Redacción Cultura, May 18 (EFE) .- Franco Battiato, who died today at the age of 76, published an extraordinary record work for half a century, which ranged between the charts and experimental work and was from the avant-garde to music classical.
Extracting a selection of records from this formidable legacy is a demanding task for a musical expert as well as for any follower of the Sicilian maestro.
But Battiato himself accepted the challenge during an interview with Agencia Efe in Madrid in September 2007, when his best works had already been published.
The Italian musician had traveled to the Spanish capital to promote “Il vuoto”, an album that he presented at one of those memorable concerts with which he periodically gifted his Spanish audience, to whom he always reserved versions of his old hits performed in Spanish.
Despite claiming that he never listened to his old records, Battiato agreed to cite a few among his favorites, an achievement for any cultural chronicler who has spent half his life composing that list – and changing it over the years.
“Il vuoto” appeared on Battiato’s list, as was to be expected. Not only was it the album he was working with in those days, but also, with the perspective of time, it can be considered among the most outstanding of his last stage.
THE VOICE OF THE PADRONE
The selection of Franco Battiato’s favorite albums fulfilled a chronological allegiance with “La voce del padrone”, the album published in 1981 that made him famous in Italy, where it sold more than one million copies.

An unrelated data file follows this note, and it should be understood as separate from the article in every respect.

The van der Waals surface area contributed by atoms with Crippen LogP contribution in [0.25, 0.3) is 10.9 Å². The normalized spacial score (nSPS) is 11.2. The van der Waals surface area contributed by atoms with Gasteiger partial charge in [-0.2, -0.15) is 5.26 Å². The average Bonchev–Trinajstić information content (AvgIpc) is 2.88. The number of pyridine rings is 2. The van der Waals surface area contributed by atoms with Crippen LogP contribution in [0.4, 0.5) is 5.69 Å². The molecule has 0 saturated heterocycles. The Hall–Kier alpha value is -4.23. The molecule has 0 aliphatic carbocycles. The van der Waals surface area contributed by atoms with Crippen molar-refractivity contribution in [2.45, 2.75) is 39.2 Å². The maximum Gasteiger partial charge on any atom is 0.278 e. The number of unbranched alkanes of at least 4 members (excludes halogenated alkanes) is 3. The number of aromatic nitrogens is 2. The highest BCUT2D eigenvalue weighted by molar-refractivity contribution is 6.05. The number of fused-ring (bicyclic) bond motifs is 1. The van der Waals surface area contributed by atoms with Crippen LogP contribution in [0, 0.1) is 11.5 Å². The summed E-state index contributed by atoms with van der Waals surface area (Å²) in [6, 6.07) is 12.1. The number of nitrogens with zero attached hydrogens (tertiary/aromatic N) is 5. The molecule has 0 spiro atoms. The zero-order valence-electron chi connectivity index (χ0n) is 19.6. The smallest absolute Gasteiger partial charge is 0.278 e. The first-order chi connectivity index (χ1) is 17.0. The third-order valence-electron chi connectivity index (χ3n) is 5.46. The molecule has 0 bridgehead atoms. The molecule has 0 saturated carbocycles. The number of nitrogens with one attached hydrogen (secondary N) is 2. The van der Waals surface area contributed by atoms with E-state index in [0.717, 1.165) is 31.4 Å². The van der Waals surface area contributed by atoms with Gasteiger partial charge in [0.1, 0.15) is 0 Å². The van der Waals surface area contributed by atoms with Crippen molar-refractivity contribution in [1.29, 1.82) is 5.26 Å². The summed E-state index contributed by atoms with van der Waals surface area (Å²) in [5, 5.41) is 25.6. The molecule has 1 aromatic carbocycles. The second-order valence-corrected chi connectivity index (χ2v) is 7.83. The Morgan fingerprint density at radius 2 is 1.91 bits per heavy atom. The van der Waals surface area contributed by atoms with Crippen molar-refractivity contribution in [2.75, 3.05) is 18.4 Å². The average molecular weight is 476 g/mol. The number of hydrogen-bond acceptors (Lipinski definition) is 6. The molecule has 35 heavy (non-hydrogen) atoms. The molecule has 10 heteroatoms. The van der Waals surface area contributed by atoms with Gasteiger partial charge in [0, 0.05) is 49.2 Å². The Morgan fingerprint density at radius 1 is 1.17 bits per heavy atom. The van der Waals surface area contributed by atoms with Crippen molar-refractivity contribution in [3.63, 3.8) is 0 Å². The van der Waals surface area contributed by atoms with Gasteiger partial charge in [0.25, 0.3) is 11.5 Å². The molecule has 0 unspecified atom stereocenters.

That album is heard today as a succession of great successes that knew a second life in Spanish: “Permanent center of gravity”, “New feeling”, “Cuccurrucucù” …
“La voce del padrone” (“The voice of his master”, a reference to the record company that published it, EMI, which was born from His Master’s Voice) triggered the career of its author, who always recognized “what this record meant” for an artist who had been in business for fifteen years.
The next album on the list is “Fisiognomica” (1988), which is also among his fans’ favorites for various reasons.
This is the album on the cover of which appears a photo of Battiato from when he was a child and in it his native land appears, especially in “Venni l’autunno”, sung in Sicilian -one of the few he recorded in his career-.
“Fisiognomica” is also the album of two of his most remembered songs, “Nomadi”, which had its corresponding version in Spanish, as well as “E ti vengo a cercare”.
EAT A CAMMELLO IN A GRONDAIA
Battiato also cited among his favorites “Come un cammello in una grondaia” (1991), a work that impacted the troubled Italy of the corruption scandals and mafia crimes of the early 1990s.
Recorded in the mythical London studios of Abbey Road, this “Like a camel in a gutter” opened with “Povera patria” (“Poor country”), one of the most prominent themes of the time in Italy and one of the most important of all the career of the Sicilian composer, who showed the sharper side of his music.
String arrangements and classical sound for lapidary texts in which Battiato lamented the presence of so many “useless” and “buffoons” among the political class of a country “devastated by the abuses of power”.
Battiato’s personal list closes with “Gommalacca” (1998). Half-written with the philosopher Manlio Sgalambro, with whom he had begun to collaborate a few years earlier, the maestro changed the century by opening up to the new sounds of the Italian alternative scene.
A new stage in the “endless road” of an artist who never stopped searching. Battiato proclaimed in his songs that he was in this world “passing through”, but we will never say the same about his work.